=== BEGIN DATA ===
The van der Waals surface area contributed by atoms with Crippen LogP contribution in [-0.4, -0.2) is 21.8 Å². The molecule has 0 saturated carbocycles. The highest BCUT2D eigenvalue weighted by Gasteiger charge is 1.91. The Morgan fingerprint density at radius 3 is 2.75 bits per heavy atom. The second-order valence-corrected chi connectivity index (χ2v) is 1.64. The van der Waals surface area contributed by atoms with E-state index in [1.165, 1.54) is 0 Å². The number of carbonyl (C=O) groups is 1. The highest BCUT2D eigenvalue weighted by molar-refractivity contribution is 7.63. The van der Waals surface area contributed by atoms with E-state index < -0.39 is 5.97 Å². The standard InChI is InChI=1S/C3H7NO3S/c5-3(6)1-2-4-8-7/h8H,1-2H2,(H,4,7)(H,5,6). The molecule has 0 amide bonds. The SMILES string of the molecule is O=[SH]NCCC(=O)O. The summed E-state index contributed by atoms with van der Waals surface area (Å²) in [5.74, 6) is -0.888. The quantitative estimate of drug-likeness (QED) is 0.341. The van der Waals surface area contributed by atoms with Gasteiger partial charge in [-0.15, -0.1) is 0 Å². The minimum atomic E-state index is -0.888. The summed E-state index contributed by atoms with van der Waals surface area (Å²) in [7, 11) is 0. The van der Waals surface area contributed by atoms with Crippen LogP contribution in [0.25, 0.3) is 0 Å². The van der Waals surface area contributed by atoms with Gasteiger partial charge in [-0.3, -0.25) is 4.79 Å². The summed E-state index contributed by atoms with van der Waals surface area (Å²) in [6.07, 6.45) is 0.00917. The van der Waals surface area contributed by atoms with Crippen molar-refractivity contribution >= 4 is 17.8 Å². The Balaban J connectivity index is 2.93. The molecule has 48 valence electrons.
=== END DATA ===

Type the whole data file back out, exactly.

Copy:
The van der Waals surface area contributed by atoms with Crippen LogP contribution in [-0.4, -0.2) is 21.8 Å². The molecule has 0 saturated carbocycles. The highest BCUT2D eigenvalue weighted by Gasteiger charge is 1.91. The Morgan fingerprint density at radius 3 is 2.75 bits per heavy atom. The second-order valence-corrected chi connectivity index (χ2v) is 1.64. The van der Waals surface area contributed by atoms with E-state index in [1.165, 1.54) is 0 Å². The number of carbonyl (C=O) groups is 1. The highest BCUT2D eigenvalue weighted by molar-refractivity contribution is 7.63. The van der Waals surface area contributed by atoms with E-state index < -0.39 is 5.97 Å². The standard InChI is InChI=1S/C3H7NO3S/c5-3(6)1-2-4-8-7/h8H,1-2H2,(H,4,7)(H,5,6). The molecule has 0 amide bonds. The SMILES string of the molecule is O=[SH]NCCC(=O)O. The summed E-state index contributed by atoms with van der Waals surface area (Å²) in [5.74, 6) is -0.888. The quantitative estimate of drug-likeness (QED) is 0.341. The van der Waals surface area contributed by atoms with Gasteiger partial charge in [-0.15, -0.1) is 0 Å². The minimum atomic E-state index is -0.888. The summed E-state index contributed by atoms with van der Waals surface area (Å²) in [7, 11) is 0. The van der Waals surface area contributed by atoms with Crippen LogP contribution in [0.25, 0.3) is 0 Å². The van der Waals surface area contributed by atoms with Gasteiger partial charge in [-0.3, -0.25) is 4.79 Å². The summed E-state index contributed by atoms with van der Waals surface area (Å²) in [6.07, 6.45) is 0.00917. The van der Waals surface area contributed by atoms with Crippen molar-refractivity contribution >= 4 is 17.8 Å². The Balaban J connectivity index is 2.93. The molecule has 48 valence electrons.